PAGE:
Today: Friday, April 10, 2020



Whatever's on your heart,
take it to God in prayer.

Have you ever looked at the stars on a clear night and thought of the vastness of space, and how insignificant we are? This can be an awakening to prayer, as it was for a writer in the Bible, who said in Psalm 8 (OT):

“When I consider your heavens,
the work of your fingers,
the moon and the stars,
which you have set in place,
What is man that you are mindful of him…?”

When things go badly wrong for us, when we are in some kind of danger, or when we feel our own resources to be inadequate, we instinctively turn to God.


If you’ve ever said, while in difficulty, ‘Oh God!’, might that be, though somewhat short, a prayer?

I suggest that the reason people instinctively pray like this is that deep down we are seeking to fill the God-shaped hole inside ourselves. However, that hole is often plugged by our selfishness and ego, and we may only become aware of our need for God when our human resources seem most insufficient.

Similarly, it is probably true that most Christians are more deeply aware of God in times of difficulty than when all is going well. This is OK; after all, God says in Psalm 50, “Call upon me in the day of trouble; I will deliver you, and you will honour me." But prayer should be more than just asking; it should also be for rejoicing, thanking, sharing and apologising.

I suspect we all pray—but what is it, and why do we do it?

To pray is to talk honestly to God—and we might as well be totally honest, since ‘There is not a word on my lips but you, O Lord, know it altogether’! If you want to see just how brutally honest prayer can be, look at the book of Job, or Psalms (both OT): “My God! My God! Why have you forsaken me?”—also later the words of Jesus on the cross.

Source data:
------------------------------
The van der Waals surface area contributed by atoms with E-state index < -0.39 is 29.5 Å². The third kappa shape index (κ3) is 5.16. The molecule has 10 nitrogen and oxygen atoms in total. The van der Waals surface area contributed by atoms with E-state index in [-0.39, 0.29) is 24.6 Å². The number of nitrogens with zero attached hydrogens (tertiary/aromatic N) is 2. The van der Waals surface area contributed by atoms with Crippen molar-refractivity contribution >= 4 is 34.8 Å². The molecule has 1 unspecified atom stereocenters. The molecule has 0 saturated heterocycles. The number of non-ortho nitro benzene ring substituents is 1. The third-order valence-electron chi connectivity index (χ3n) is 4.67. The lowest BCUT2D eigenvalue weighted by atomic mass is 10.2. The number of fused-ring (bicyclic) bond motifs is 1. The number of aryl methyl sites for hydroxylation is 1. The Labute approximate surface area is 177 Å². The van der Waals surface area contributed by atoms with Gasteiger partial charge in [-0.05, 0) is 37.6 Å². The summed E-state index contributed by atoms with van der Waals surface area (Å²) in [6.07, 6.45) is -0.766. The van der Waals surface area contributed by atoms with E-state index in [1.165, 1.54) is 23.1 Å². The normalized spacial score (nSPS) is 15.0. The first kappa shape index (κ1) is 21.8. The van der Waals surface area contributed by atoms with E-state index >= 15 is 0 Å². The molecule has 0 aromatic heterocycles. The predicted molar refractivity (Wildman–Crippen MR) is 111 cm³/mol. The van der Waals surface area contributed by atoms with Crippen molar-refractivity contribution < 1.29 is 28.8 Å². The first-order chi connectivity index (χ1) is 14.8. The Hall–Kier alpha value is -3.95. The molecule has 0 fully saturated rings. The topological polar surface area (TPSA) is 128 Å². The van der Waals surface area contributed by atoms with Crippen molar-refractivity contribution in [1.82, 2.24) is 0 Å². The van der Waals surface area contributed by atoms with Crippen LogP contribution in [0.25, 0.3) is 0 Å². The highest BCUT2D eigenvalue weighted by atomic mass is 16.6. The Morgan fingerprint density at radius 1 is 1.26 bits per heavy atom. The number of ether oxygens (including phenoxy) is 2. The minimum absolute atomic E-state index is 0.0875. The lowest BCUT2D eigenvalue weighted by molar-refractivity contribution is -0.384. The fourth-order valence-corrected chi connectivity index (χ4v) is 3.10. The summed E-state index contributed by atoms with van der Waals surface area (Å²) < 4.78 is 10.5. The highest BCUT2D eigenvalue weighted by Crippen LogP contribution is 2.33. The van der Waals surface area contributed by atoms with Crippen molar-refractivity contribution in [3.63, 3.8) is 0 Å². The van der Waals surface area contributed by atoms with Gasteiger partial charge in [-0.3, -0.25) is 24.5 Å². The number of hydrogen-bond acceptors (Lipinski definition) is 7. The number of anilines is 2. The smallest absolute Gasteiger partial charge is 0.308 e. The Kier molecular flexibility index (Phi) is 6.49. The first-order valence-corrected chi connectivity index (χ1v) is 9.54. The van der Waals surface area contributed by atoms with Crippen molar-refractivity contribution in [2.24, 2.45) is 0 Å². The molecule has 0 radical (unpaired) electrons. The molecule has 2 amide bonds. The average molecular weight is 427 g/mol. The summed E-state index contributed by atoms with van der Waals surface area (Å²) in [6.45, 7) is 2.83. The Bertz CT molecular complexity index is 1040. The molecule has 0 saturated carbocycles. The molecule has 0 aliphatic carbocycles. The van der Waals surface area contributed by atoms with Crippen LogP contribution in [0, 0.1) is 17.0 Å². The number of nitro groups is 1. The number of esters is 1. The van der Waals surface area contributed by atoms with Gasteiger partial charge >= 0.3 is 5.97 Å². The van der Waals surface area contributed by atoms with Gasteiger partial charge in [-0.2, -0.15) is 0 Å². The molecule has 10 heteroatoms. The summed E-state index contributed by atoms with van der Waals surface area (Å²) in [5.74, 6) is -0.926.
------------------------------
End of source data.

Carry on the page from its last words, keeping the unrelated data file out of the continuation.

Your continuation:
We could say, cynically, that if God knows our needs, why pray? The answer may be that the point of prayer is that we need to admit our needs to, and our need of, God.

If prayer is talking to God then it is surely also listening to God. In quiet meditation and reflection we can have a sense of God’s presence, and of better direction in our lives.

When we reflect on apparently unanswered prayer, we can come to realise that perhaps God gives us what we need, not what we ask for; with hindsight, we often come to understand that the prayer apparently unanswered may, in the long term, lead to the best outcome.

Cardinal Basil Hume said that prayer is not something that one has to learn and then do, but rather something that one learns by doing. We can enter into relationship with God through Jesus, and it will grow as we develop the prayer we instinctively already pray.

Explore this subject in more depth

Pray: Lord, I'm not sure how to pray, so let's just chat. This is the stuff I'd like to tell you...

Watch a video clip on prayer

Read the testimony of someone whose life changed when they began to pray

Watch the movie Bruce Almighty and watch out for the part about prayer

Watch the music video for Halleluia, based on Mary’s prayer when the angel appeared to her

Watch the music video of Mary Mary's In the Morning

Watch the music video of Solveig Henderson’s Heaven

Smile: Watch a spoof advert about prayer: Can You Hear me Now?

Smike: Watch a video clip about prayer

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